Mezuzah Study Guide


This study guide aims to steer you through the calligraphy and halakha you need to know to write kosher mezuzot. The skills transfer directly to tefillin and Torahs, which are just longer projects.

I am writing this guide primarily for the people who would like to have weekly in-person lessons with me, but because of geography, finances, disability, or other commitments, can’t. Thus, the guide is structured in sections, introducing new halakhot roughly the way I would if I was teaching you directly. As with any mimetic tradition, you should ideally check in with someone who knows the skills and materials periodically. At the end of each chapter would probably be good.

This book is based on how I usually teach people to write mezuzot. So it introduces relevant halakhot at about the time people usually need to learn them, vis-à-vis their progress in calligraphy. If you’re already a superstar calligrapher, skip the sections you don’t need on calligraphy. If you learn halakha better by sitting down and learning a sefer from start to finish, you can do that.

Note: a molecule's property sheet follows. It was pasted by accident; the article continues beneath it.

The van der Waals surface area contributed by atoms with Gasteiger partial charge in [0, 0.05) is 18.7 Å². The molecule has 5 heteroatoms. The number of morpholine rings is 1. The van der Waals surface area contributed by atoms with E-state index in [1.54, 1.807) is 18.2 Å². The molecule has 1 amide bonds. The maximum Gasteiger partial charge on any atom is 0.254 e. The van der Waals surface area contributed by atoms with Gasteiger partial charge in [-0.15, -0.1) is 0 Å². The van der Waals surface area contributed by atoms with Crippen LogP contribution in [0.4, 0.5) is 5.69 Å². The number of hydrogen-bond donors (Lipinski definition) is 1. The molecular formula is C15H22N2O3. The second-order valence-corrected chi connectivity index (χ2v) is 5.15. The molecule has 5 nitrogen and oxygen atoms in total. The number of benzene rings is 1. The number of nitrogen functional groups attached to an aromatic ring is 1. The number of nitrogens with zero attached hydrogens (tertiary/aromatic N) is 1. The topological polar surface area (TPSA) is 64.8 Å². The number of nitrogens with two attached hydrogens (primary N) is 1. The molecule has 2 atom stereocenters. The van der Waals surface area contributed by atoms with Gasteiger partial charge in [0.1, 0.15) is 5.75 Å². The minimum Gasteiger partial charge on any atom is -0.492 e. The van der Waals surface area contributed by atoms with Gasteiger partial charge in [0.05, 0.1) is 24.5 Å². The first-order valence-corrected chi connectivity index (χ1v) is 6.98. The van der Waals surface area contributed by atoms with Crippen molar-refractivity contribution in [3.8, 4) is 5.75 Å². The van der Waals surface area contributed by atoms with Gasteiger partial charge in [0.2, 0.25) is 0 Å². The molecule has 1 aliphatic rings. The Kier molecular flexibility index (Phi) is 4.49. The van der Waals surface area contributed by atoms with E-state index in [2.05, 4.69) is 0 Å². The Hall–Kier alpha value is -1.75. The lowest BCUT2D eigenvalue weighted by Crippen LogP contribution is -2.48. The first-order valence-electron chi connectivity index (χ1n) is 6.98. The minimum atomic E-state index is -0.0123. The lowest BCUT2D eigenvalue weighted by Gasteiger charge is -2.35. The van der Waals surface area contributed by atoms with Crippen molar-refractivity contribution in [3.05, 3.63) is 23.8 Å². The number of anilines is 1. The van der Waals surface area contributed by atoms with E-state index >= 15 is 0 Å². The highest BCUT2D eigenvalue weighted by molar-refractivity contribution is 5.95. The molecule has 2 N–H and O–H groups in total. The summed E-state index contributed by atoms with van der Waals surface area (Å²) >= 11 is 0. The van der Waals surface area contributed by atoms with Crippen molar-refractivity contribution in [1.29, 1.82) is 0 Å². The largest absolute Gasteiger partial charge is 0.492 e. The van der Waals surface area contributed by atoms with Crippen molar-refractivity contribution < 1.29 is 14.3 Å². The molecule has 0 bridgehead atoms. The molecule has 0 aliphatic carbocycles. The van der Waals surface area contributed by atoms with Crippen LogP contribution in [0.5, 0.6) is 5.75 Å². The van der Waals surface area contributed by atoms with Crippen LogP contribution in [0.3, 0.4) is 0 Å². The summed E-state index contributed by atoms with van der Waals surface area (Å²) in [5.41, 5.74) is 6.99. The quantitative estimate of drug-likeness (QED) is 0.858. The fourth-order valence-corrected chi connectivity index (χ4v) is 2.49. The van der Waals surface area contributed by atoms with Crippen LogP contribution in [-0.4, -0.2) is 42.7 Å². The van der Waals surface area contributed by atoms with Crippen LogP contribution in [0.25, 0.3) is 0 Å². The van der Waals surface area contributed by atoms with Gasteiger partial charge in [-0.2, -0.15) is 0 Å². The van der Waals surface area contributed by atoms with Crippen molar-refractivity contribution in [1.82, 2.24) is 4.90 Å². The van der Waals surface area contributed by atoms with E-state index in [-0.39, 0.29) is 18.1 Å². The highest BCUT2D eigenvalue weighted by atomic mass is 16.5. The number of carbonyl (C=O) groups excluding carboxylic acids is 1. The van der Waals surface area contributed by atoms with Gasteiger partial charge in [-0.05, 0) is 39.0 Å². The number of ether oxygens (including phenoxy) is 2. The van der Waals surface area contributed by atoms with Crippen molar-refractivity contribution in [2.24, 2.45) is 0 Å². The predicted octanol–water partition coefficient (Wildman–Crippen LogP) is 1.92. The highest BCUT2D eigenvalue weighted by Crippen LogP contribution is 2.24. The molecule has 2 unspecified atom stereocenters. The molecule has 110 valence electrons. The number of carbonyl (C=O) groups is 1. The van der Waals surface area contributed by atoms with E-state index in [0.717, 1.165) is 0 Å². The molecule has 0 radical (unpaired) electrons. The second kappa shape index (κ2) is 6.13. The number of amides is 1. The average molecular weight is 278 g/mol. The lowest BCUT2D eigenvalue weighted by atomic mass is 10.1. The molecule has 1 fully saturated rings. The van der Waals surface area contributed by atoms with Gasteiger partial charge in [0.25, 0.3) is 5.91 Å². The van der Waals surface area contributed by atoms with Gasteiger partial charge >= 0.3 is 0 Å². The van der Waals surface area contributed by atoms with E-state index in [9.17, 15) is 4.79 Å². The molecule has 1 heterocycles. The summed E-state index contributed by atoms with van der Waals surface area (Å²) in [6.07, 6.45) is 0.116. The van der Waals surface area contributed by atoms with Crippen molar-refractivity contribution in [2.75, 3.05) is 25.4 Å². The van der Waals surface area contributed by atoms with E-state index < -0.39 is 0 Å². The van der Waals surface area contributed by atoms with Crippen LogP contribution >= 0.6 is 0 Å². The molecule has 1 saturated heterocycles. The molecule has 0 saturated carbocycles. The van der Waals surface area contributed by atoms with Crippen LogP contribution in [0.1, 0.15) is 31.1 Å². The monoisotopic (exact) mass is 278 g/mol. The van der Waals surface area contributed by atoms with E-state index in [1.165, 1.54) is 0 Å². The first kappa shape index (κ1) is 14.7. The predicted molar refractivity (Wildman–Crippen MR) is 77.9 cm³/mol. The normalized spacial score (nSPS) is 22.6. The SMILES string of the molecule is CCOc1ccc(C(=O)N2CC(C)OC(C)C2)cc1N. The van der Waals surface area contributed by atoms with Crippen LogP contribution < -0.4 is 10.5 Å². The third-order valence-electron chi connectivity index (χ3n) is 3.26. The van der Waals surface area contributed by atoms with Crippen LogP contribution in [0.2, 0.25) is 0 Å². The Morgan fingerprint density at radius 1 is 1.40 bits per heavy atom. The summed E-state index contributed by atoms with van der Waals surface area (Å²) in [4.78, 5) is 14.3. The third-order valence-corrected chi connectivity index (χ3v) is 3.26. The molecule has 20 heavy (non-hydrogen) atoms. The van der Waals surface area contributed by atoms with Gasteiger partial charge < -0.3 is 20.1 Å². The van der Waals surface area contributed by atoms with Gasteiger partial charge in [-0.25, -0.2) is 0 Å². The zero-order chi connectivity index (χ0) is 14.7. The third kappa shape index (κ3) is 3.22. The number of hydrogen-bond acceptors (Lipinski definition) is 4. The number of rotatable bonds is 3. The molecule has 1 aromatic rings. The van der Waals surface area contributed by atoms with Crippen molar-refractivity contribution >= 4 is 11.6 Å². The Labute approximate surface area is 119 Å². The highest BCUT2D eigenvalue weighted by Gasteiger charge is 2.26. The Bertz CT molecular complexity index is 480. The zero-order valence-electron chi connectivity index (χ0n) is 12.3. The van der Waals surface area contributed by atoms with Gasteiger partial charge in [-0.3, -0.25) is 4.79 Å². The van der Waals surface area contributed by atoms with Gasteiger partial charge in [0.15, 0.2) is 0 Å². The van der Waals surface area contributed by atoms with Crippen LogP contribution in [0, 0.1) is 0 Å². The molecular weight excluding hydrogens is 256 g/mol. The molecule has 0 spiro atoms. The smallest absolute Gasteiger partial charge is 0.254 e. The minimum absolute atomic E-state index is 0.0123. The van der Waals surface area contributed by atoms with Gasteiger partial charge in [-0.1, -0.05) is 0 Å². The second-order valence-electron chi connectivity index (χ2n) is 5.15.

At the end of this book you should have the skills to write kosher mezuzot with mentoring. You will not have the skills to be a wholly independent mezuzah-writer but you will be well on the way.

Questions, lesson requests, and constructive feedback may all be sent to jen@hasoferet.com.

Table of Contents

Page 7 of the mezuzah study guide. Section heads visible include "A brief history of kosher script" and "Paleo-Hebrew."
Study guide sample page

Introduction
Chapter 0: Supplies and sources
Chapter 1: Alef-bets
Chapter 2: Spatial awareness
Chapter 3: Nice writing
Chapter 4: When letters are too friendly
Chapter 5: Knife work
Chapter 6: Practice mezuzah
Chapter 7: Another practice mezuzah
Chapter 8: Dealing with mistakes
Chapter 9: Enough practice mezuzot already
Chapter 10: A real mezuzah
Chapter 11: Everything is holy
Chapter 12: Advancing
Appendix 1: Grids for writing
Appendix 2: Mishnat Soferim – letter forms
Appendix 3: Quills

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